Turntablism YouTube

I recently went a 2200 mile road trip to visit friends and family and as per usual, I caught up on a lot of podcasts, but sometimes people talking could make be sleepy so I'd switch to the best music of 2022 playlist, but I've been hitting that so hard for the last month that it was getting stale and predictable.

So I asked myself: what should I try next to keep me alert, awake, and entertained on multi-state road trips?

DJ Fonki Cheff

Something popped up in my YouTube recommendations completely out of the blue a few weeks ago: DJ Fonki Cheff.

Now, I've never heard of the guy, but when I saw his videos on my YT AppleTV app, I listened for a few minutes then enjoyed it later that night as dinner music. I figured it'd probably work pretty well in a car someday.

Since I didn't care about seeing any video, I downloaded the YouTube Music app to my phone (I pay for ad-free YouTube, pretty sure the music app is thrown in for free?), and at a rest stop on 5G I downloaded a dozen of his 1hr mix videos.

He's got classic hiphop sessions, 90s hiphop, reggae/dancehall, neosoul, old 45s, and even Motown mixes. He barely speaks, spends 99% of their time spinning records, does live scratching between them and beat matches songs pretty well so they melt into one another.

There are probably 20 tasks a good DJ has to do, and he seems great at selecting obscure records and songs I've never heard of (he's fluent in Spanish so you hear a bunch of Spanish language hiphop which sounds great). He doesn't do a ton of scratching, just a bit between tracks, and I have no idea how good he is working a crowd since he doesn't do any of it on YouTube. He seems like a guy with 100,000 records that likes to smoke pot and play rare songs around a genre, and he does it all pretty well.

DJ mixes while driving are pretty great

The best part is that these mixes are often somewhat familiar music, but played in completely unpredictable ways. You never know when Bell Biv DeVoe are going to appear after a riff from a Wu Tang song. I found this combination of familiarity and unpredictability to be a killer feature for a long road trip.

I could keep my eyes on the road and enjoy the tunes, but not knowing what's coming next was fun and perked up my brain and kept me from ever getting sleepy as I wanted to know what the next jam in the mix would be.

YouTube Music

I've avoided using the YouTube Music app for ages because it felt like a weird side product for their existing video product, especially in a car where I don't want to watch any video. But it does a pretty good job taking things from your history and your favorites and your watch later list that are music-focused to play over your stereo.

Another fun aspect of YT Music was after a Fonki Cheff mix was done, it would often grab other DJs doing music on YouTube and I was super impressed any time I heard clips from the Technics DJ World Championships, because these were people at the top of the craft making incredibly complex, layered hip hop mixes out of classic albums.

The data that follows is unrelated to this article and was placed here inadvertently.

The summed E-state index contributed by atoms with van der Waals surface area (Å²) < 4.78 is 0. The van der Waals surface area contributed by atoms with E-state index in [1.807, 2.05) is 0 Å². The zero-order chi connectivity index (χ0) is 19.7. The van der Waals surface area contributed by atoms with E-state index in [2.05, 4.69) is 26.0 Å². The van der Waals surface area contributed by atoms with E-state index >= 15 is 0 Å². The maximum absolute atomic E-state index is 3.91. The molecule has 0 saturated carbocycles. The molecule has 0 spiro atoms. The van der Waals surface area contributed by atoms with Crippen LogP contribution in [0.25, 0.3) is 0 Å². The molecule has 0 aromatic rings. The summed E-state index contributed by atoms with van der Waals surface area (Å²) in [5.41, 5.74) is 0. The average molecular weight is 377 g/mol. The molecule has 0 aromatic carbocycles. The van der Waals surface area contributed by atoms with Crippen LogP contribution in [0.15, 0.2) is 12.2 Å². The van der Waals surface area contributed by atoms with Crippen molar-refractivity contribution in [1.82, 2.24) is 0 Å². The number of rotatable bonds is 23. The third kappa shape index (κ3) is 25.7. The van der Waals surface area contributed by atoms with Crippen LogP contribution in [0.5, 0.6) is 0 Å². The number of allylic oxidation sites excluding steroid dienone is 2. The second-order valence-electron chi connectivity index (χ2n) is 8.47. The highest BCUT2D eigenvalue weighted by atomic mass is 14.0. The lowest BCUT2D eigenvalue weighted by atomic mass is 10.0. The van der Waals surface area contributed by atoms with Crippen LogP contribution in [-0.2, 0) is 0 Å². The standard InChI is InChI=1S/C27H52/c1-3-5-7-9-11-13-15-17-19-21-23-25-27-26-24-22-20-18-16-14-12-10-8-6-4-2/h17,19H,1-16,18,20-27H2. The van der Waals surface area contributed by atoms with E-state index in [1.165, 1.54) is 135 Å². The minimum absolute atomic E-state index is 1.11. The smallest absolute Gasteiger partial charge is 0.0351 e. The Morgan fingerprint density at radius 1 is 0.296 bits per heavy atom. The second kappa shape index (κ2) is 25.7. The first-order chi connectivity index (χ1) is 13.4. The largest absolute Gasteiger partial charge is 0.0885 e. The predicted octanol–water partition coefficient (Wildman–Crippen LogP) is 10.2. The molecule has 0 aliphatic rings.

YouTube also knew I loved mashups and would offer up incredible things I'd never heard like this one of Stevie Wonder's Superstition featuring Cypress Hill samples while Run DMC rap a classic.

And, as always, I enjoy a full concert of Tenacious D from any era of the band, but their concert in Brussels from 2015 has absolutely perfect sound and a crowd that demands so many encores they run out of songs to play by the end and do a REO Speedwagon tune I've never heard them cover in 25 years of following them.

A former coworker was once a lawyer at YouTube and I wish he was still there so I could grill him on how any of music on YouTube works, rights-wise. I can't embed any of these YouTube videos in this blog post because they don't allow for playback on other sites. Some YouTube DJs have huge followings and lots of views but I doubt they get much ad revenue from it, as the original artists should get something for all the samples (but do they get all? Or does YouTube keep a big cut?).

Do DJs on YouTube use the platform to make money in other ways outside of YouTube? I see Fonki Cheff does online lessons in turntable techniques and I imagine people pay him well to show up to spin at their gatherings, but I do wonder if there's an original artist/DJ making new songs out of old ones split that keeps everyone happy, or if they cut DJs out of that completely for rights clearance reasons since the subject is so fraught for hiphop records in general.


Skratch Bastid looks like another good music-while-driving DJ with a bit more scratching/mixing and a bit of live audio on the mic thrown in.